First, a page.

Busting the Myth: How Much Can Newborns Really Hear?

Posted on May 5th, 2022 by

Written by Emmie, Emma, Kieran, and Logann

 

Baby wearing headphones

Atchoo420, Public domain, via Wikimedia Commons

Have you ever seen expecting mothers talking to their baby? Maybe even putting headphones playing Mozart melodies on their pregnant belly? Oftentimes they do this so that their baby recognizes their voice once they are born. Some believe that by listening to Mozart their baby will be smarter. However, often misinformation is spread about  what babies can actually hear when they are born. There is a great deal of information on what babies can and can’t hear, but much of it is not available directly to the parent. In efforts to help parents better understand what their babies can and cannot hear when they are born, researchers have found ways to conduct hearing screenings to see how well their infant can hear. Through this hearing screening, parents are able to know if their baby is going to be deaf, have some deafness, or no deafness at all. If the screening shows that the infant is deaf, or has partial deafness, specific early intervention measures can be taken to help the baby develop good language development and communication . 

Beginning at 18 weeks gestation, babies are able to hear their mother’s heartbeat (Shu n.pag). Following those first experiences with hearing, a baby will be able to discern between mother’s heartbeat, her digestive system and the sounds of her voice/other voices at around 27 weeks gestation (Shu n.pag). Once a baby is born, they are able to hear these sounds more clearly. Babies can discern between different voices that are familiar or unknown to them. Newborn babies are able to recognize familiar voices they may have heard in utero as well as familiar songs or tunes they may have experienced in the womb (Hamilton). Although sounds in the womb are muffled, babies are able to recognize these sounds and differentiate between them by 7 months (Hamilton). They react with their own sounds based on the emotion they hear in words spoken to them. Ultimately, a newborn baby can hear fairly well but not perfectly because the middle ear of the baby may still be full of amniotic fluid which can cause hearing to sound especially muffled (Yoshinaga-Itano).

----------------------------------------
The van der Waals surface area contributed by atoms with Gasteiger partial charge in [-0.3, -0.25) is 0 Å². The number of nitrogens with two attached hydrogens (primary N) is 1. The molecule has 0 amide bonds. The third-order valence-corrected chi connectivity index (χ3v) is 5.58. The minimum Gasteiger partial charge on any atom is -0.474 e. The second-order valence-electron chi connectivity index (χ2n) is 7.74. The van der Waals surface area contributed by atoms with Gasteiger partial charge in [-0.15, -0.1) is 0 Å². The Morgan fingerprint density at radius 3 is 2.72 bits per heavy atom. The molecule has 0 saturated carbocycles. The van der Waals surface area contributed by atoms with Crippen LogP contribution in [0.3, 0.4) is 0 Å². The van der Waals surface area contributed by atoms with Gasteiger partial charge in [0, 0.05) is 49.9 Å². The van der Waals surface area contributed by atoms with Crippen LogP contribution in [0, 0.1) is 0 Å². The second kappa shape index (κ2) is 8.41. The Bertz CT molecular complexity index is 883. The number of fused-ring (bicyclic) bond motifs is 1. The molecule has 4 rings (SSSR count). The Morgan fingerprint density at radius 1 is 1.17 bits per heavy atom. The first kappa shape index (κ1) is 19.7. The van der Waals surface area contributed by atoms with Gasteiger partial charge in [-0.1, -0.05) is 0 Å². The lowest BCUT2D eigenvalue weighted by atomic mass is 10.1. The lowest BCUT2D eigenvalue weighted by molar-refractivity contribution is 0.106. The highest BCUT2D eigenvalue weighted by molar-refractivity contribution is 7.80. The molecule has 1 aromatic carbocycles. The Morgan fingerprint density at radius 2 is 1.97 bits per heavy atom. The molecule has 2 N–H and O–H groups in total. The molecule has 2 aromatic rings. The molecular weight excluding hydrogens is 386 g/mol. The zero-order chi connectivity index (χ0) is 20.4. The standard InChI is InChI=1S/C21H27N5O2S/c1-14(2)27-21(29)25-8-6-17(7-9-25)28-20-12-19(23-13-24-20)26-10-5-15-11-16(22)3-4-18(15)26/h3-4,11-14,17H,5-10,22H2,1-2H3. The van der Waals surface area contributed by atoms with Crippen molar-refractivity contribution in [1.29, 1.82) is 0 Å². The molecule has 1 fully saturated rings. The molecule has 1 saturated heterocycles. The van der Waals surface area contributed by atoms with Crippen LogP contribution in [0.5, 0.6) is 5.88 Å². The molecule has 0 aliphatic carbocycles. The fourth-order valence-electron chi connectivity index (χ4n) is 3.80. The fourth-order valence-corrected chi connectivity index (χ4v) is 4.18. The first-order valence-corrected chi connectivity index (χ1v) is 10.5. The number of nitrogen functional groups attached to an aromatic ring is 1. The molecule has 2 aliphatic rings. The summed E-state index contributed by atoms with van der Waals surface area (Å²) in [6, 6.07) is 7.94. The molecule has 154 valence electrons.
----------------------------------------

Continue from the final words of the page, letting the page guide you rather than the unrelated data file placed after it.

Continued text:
The typical screening process for newborns starts before the newborn is 1 month old. Many parents will have their newborn screened while in the hospital after birth or at an early checkup (Lewsley). The two standard methods for the hearing screening process are through otoacoustic emissions (OAE), or automated auditory brainstem response (AABR). Both of these methods are harmless to the newborn. The OAE method doesn’t take more than a few minutes to complete; while the AABR method can take anywhere from 1-3 hours. They can both be completed when the newborn is awake or asleep. The OAE method tests the ability of the newborn ear’s response to sounds, usually through visual cues that the newborn is responding; while the AABR method tests the newborn’s brain responses to sound through the use of electrodes that are placed near the ears and forehead. The otoacoustic emissions method is done by inserting a small earpiece, similar to an earbud, into both of the newborn’s ears. These earpieces will make a small clicking sound which will stimulate the cochlea. The same earpieces are used in the AABR method, as well as the electrodes, to measure brain activity in response to the sounds. 

Clearly, there is plenty of information out there  about the auditory abilities of newborn babies. Unfortunately, this information can be overwhelming, riddled with myths, and inaccessible to the people who need it the most; parents. A parent’s ability to understand their newborn’s auditory functioning is developmentally important and can help guide parents toward the best way to engage with their child, which is why this information must be made accessible and clear for new parents (Lewsley). This can be done most effectively through more comprehensive parent education and increased transparency in the medical field about newborn auditory screening.